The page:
Employees in the country will be entitled to three days' leave after a miscarriage under the law, which is set to gain royal assent after passing its final stage in parliament.
Ginny Andersen, the Labour MP who introduced the bill, said it would make New Zealand only the second country to provide such a benefit to her knowledge. India allows women six weeks of leave after a miscarriage.
"I can only hope that while we may be one of the first, we will not be one of the last, and that other countries will also begin to legislate for a compassionate and fair leave system that recognizes the pain and the grief that comes from miscarriage and stillbirth," she said in parliament during the final reading of the bill.
New Zealand -- the first self-governing country to allow women to vote, in 1893 -- has passed a number of laws in recent years that have been hailed by women's rights groups, including moves to reduce the impact of period poverty.
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The latest move comes more than a year after the country decriminalized abortion, reversing a stance that had made it an outlier among most of the developed world.
During the bill's reading on Wednesday evening, Andersen acknowledged that many employers already provide leave for employees who have suffered a miscarriage. But she said "there are some who are making employees use up their sick leave at a time when they are dealing with extreme loss, and that is callous and that is wrong."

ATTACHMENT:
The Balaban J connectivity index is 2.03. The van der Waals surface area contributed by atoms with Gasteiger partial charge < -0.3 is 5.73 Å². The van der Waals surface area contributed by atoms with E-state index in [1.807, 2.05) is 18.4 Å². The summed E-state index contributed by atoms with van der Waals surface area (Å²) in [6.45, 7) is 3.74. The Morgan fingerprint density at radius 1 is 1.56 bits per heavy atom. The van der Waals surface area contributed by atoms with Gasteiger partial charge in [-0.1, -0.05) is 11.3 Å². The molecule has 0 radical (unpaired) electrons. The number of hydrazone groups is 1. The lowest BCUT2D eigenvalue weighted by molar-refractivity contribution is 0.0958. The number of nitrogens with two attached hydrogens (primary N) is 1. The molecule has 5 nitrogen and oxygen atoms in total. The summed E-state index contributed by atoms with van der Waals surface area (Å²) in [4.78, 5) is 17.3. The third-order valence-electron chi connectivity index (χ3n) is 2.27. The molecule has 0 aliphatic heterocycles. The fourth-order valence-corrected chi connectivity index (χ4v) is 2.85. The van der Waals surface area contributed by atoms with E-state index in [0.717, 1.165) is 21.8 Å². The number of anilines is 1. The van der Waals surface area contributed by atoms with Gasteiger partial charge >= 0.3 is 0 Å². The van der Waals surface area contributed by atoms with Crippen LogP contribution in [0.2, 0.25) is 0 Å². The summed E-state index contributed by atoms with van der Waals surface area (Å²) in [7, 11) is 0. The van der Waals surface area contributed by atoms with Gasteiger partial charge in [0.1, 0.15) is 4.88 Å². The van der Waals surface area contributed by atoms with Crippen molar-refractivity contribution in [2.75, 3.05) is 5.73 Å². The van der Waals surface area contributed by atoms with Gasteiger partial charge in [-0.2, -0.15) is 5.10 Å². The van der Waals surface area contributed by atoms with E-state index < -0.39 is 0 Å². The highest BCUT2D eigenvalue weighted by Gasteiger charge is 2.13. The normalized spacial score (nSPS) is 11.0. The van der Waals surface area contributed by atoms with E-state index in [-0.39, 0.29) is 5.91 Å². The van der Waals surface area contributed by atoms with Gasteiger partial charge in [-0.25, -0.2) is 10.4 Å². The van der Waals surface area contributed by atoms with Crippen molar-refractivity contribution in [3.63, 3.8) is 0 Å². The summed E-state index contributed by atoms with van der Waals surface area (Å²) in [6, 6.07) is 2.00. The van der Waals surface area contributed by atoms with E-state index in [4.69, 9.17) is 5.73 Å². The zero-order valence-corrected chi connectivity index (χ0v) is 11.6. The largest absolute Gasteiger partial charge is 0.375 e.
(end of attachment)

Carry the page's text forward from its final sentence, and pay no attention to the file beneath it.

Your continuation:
And she suggested that the new law would help remove stigma that surrounds miscarriage.
"I hope that this bill will go some way in allowing women to feel more comfortable about talking about miscarriage and that they feel comfortable reaching out for support and for help in what is a huge physical and emotional loss," Andersen told lawmakers.
The bill passed without any dissent, and lawmakers who spoke in its final debate unanimously praised the contents of the legislation.
"Occasionally and not often enough, in my view, we come together as parliamentarians in a unified, dignified, respectful way to do the right thing," Scott Simpson, a member of the opposition, center-right National Party, said during the debate. "This is an example of such an occasion."
Jacinda Ardern's Labour Party commands a comfortable majority in New Zealand's parliament, and the leader has long made the advancement of women's rights one of her flagship policy objectives.
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